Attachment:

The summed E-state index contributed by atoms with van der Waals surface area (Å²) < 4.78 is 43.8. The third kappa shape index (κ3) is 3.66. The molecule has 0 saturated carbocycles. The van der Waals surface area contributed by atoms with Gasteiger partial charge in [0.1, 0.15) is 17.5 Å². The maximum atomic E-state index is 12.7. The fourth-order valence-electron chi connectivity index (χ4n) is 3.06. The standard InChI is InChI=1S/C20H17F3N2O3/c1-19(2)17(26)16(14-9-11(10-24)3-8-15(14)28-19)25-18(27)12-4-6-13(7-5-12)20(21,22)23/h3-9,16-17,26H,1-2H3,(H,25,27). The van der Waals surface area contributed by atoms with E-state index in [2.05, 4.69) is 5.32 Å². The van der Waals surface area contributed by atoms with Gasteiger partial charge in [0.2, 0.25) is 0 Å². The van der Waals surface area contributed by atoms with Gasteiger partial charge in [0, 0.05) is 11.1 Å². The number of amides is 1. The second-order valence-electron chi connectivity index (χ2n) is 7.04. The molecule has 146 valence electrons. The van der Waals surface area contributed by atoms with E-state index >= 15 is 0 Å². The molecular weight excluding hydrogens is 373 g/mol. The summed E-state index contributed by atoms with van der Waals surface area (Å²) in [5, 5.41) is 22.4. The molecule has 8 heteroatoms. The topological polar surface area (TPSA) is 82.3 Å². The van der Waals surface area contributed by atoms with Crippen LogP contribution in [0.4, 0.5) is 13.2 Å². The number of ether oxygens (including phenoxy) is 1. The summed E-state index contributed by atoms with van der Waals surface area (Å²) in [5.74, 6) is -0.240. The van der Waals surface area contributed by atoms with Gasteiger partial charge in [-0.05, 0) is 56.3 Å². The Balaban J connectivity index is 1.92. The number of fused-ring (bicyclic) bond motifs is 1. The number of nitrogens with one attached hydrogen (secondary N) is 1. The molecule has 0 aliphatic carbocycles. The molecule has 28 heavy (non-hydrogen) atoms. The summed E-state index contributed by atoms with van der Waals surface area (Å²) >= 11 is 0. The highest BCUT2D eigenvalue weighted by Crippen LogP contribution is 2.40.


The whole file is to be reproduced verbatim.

The summed E-state index contributed by atoms with van der Waals surface area (Å²) < 4.78 is 43.8. The third kappa shape index (κ3) is 3.66. The molecule has 0 saturated carbocycles. The van der Waals surface area contributed by atoms with Gasteiger partial charge in [0.1, 0.15) is 17.5 Å². The maximum atomic E-state index is 12.7. The fourth-order valence-electron chi connectivity index (χ4n) is 3.06. The standard InChI is InChI=1S/C20H17F3N2O3/c1-19(2)17(26)16(14-9-11(10-24)3-8-15(14)28-19)25-18(27)12-4-6-13(7-5-12)20(21,22)23/h3-9,16-17,26H,1-2H3,(H,25,27). The van der Waals surface area contributed by atoms with E-state index in [2.05, 4.69) is 5.32 Å². The van der Waals surface area contributed by atoms with Gasteiger partial charge in [0.2, 0.25) is 0 Å². The van der Waals surface area contributed by atoms with Gasteiger partial charge in [0, 0.05) is 11.1 Å². The number of amides is 1. The second-order valence-electron chi connectivity index (χ2n) is 7.04. The molecule has 146 valence electrons. The van der Waals surface area contributed by atoms with E-state index >= 15 is 0 Å². The molecular weight excluding hydrogens is 373 g/mol. The summed E-state index contributed by atoms with van der Waals surface area (Å²) in [5, 5.41) is 22.4. The molecule has 8 heteroatoms. The topological polar surface area (TPSA) is 82.3 Å². The van der Waals surface area contributed by atoms with Crippen LogP contribution in [0.4, 0.5) is 13.2 Å². The number of ether oxygens (including phenoxy) is 1. The summed E-state index contributed by atoms with van der Waals surface area (Å²) in [5.74, 6) is -0.240. The van der Waals surface area contributed by atoms with Gasteiger partial charge in [-0.05, 0) is 56.3 Å². The Balaban J connectivity index is 1.92. The number of fused-ring (bicyclic) bond motifs is 1. The number of nitrogens with one attached hydrogen (secondary N) is 1. The molecule has 0 aliphatic carbocycles. The molecule has 28 heavy (non-hydrogen) atoms. The summed E-state index contributed by atoms with van der Waals surface area (Å²) >= 11 is 0. The highest BCUT2D eigenvalue weighted by Crippen LogP contribution is 2.40.